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Green Dirt Farm: No cheesy story

Green Dirt Farm: No cheesy story


by


The growth of the artisanal food industry has allowed more people to bring their dreams of traditionally made products into reality.

Take Sarah Hoffmann, owner of Green Dirt Farm near Weston.

Hoffmann’s dream of running a farm began in childhood. Hoffmann traveled across the country as the daughter of a U.S. Navy officer. Rather than live on military bases, Hoffmann’s family lived on farms—either producing commercial products or hobby operations. Because of her childhood experiences, Hoffmann hoped one day to have a farm of her own.

Today, Green Dirt Farm sells its artisanal cheese made from sheep’s milk online and in retail stores locally and across the country. Its flock of 150 ewes resides on hilly farm property that includes 70 acres of pasture.

Its products have been recognized for excellence; Green Dirt Farm won two 2018 Best in Class awards at World Cheese Championships for its Fresh Plain and Wooly Rind cheeses.

How it all started

Hoffmann was exposed to the cheese business early on.green dirt farm cheese

“My aunt had a gourmet cheese shop when I was in college, and I helped sell cheese during the holidays,” Hoffmann said. “That’s probably where I got my love for cheese.”

She earned a degree in chemistry but was determined to have farming in her life.

“I wanted to have a small family farm business where my kids could grow up,” Hoffmann said.

After an internship apprenticeship with Growing Growers, Hoffmann and her husband, John Spertus, bought their farm in 2000. She started out growing organic vegetables but learned the soil wasn’t ideal for that use.

That’s when sheep entered the picture.

“Sheep were my favorite livestock animals growing up,” she said. “They are funny, calm and yet comical. … With my background, cheese-making seemed like what I should have been doing. It was perfect for my educational and family background.”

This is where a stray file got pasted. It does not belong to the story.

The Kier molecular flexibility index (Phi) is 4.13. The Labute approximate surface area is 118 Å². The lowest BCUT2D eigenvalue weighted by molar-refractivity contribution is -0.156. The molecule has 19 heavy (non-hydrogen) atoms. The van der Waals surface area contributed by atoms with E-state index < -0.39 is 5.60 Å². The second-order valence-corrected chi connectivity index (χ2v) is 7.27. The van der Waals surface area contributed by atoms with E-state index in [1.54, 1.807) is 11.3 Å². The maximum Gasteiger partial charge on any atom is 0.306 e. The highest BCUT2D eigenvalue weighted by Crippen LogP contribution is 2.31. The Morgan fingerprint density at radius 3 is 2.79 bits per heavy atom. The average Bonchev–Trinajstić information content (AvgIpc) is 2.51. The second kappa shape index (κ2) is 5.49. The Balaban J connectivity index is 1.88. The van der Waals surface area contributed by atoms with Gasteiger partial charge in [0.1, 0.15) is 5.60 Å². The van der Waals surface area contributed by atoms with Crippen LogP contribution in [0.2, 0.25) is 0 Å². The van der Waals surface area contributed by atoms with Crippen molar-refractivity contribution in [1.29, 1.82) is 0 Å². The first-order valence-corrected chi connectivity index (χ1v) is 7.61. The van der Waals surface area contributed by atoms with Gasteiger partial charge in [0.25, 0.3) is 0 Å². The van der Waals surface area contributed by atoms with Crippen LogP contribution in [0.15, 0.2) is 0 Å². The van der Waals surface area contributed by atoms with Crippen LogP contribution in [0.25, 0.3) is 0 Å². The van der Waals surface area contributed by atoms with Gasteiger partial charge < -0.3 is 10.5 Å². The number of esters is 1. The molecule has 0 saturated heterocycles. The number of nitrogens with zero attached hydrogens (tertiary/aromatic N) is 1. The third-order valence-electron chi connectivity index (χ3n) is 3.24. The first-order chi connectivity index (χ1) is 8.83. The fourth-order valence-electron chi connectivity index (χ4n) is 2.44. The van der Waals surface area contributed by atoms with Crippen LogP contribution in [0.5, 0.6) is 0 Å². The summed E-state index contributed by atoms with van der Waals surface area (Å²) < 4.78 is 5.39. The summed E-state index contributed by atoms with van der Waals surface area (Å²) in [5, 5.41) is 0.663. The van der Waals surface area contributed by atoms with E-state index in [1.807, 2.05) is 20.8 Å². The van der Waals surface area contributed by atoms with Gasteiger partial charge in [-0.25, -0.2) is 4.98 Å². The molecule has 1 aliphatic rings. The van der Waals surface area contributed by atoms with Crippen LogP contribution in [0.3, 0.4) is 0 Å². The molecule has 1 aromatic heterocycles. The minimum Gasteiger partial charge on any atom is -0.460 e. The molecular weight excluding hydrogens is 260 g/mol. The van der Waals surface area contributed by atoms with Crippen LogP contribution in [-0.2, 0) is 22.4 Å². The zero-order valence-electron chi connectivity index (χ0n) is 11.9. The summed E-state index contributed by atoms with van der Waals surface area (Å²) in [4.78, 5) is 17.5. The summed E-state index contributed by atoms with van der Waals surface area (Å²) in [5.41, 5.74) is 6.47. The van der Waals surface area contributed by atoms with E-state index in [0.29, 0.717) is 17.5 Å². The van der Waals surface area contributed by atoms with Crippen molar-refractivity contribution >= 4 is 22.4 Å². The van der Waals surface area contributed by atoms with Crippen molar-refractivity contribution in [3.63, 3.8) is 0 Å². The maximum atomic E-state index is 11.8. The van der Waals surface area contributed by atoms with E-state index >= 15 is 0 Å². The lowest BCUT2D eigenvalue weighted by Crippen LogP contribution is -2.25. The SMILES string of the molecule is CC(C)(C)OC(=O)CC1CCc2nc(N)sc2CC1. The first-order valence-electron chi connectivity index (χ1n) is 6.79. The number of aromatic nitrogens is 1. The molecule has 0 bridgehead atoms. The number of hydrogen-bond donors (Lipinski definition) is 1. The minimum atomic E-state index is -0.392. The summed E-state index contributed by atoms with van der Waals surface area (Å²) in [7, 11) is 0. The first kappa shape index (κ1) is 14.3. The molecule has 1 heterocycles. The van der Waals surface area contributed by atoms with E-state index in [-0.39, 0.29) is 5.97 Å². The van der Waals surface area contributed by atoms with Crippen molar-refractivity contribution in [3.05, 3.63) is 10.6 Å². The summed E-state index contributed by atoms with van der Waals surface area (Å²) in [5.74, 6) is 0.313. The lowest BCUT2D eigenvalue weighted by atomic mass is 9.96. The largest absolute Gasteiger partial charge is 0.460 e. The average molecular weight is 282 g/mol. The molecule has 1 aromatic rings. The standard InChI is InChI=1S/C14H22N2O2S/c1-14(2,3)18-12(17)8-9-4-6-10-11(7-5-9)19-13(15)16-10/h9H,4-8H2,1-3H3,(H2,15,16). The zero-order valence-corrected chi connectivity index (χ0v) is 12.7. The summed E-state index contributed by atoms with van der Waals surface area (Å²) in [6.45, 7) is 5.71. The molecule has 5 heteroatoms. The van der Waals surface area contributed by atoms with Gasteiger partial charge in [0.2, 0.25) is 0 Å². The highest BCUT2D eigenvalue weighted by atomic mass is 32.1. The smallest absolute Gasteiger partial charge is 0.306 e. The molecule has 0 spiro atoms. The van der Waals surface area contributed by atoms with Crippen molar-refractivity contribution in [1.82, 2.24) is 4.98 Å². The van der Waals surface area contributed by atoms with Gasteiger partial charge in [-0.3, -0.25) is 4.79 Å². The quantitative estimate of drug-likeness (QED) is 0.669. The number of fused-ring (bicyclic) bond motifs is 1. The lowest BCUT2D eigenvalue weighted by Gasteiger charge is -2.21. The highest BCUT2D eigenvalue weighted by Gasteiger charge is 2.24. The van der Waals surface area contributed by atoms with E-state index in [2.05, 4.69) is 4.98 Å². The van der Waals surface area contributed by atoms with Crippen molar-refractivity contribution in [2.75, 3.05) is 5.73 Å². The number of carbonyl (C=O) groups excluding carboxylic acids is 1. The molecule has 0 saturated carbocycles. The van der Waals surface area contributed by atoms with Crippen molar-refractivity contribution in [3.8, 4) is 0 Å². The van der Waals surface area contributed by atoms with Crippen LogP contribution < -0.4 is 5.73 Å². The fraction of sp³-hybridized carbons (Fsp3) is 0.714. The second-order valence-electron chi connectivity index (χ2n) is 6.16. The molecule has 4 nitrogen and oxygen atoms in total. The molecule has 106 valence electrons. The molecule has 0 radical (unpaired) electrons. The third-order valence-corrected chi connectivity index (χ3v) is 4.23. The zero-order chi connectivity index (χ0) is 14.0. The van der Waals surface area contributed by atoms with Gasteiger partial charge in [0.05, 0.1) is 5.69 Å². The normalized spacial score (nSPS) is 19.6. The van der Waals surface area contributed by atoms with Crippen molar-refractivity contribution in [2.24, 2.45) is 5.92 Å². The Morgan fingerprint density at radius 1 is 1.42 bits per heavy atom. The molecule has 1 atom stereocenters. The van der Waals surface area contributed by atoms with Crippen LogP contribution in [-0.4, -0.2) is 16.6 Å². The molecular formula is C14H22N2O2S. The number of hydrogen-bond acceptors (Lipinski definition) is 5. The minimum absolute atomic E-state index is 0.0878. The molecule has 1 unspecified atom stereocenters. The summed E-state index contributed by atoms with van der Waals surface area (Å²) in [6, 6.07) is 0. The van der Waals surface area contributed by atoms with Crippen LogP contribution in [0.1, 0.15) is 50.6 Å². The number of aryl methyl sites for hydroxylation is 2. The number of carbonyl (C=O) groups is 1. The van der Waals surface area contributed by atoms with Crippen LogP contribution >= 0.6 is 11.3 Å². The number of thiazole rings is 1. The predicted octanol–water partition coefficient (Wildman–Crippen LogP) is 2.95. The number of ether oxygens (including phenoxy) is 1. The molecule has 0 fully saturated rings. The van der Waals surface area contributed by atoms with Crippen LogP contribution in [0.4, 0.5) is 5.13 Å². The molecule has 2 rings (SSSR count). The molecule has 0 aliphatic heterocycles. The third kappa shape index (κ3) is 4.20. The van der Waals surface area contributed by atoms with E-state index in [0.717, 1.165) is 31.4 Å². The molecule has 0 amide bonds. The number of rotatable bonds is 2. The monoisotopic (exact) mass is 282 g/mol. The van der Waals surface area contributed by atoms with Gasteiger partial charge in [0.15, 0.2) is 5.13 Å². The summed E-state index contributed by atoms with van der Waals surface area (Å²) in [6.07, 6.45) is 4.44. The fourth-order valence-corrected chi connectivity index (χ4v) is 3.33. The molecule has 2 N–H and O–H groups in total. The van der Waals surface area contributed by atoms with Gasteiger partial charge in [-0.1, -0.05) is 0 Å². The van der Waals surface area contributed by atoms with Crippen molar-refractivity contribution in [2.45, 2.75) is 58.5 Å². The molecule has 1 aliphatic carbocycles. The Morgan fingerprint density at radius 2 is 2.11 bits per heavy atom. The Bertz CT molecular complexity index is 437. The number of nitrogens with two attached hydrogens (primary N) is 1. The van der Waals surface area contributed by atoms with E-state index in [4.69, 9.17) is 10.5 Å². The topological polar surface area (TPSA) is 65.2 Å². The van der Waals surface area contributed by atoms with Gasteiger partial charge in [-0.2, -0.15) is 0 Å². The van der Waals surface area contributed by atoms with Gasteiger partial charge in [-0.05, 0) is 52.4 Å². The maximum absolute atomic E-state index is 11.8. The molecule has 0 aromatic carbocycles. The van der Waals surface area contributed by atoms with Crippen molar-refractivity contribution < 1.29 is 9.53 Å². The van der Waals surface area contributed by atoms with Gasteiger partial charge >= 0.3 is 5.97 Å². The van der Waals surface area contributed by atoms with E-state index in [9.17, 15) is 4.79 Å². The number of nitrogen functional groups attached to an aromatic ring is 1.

Developing cheeses

Hoffmann spent lots of time researching cheese-making.

“I did lots and lots of trial and error,” Hoffmann said. “I went to visit with traditional cheese makers in France … as well as reading and meeting with other cheese-makers.”

By 2008, Green Dirt Farm was selling its signature sheep’s milk cheese. Its ewes are milked twice a day.

Hoffmann developed a variety of cheeses and sold them at farmer’s markets. Later, she added yogurt and other cheeses.

Sales took off. Then something unexpected happened.

“We had so many customers at farmers markets who wanted to come out and see what we do that we decided we needed to find a way to have guests on the farm without interrupting operations,” Hoffmann said.

The creamery green dirt Farm

The Creamery

New offerings by demand

That’s when Green Dirt Farm started its special tastings. Area chefs would do dinners in the farm’s barn. With its special events growing as well as its product line, space on the farm became an issue. In 2016, Hoffmann resolved the challenges by opening The Creamery shop and café nearby.

“We pulled it off because it was kind of a necessity for us. … We were having a lot of growing pains.”

The Creamery has helped move Green Dirt Farm’s bottom line and gives Hoffmann a place to interact with customers, she said. Events are still held at the farm itself from May to October, and tours are given year-round.

What’s ahead

Hoffmann operates the farm with the help of 12 employees, including daughter Eliza Spertus, who is farm manager.

Green Dirt Farm is adding to its products. It has a partnership with two Amish communities and is experimenting with blended cheeses involving cow’s milk and goat’s milk.

Green Dirt Farm’s sheep milk only part of the year, and there is a short shelf-life for these cheeses, yet many distributors want products all year. Hoffmann’s next challenge is how to keep her product going year-round.

Hoffmann said settling in the Greater Kansas City area has proven to be a great place to make her sheep farm a reality.

“We have the perfect climate for grassland agriculture and affordable land, Hoffmann said. “Because of there being so much agriculture here, there is a lot of support.”

Written by

Ruth Baum Bigus is a freelance writer based in Kansas City.

Categories: KC Made It

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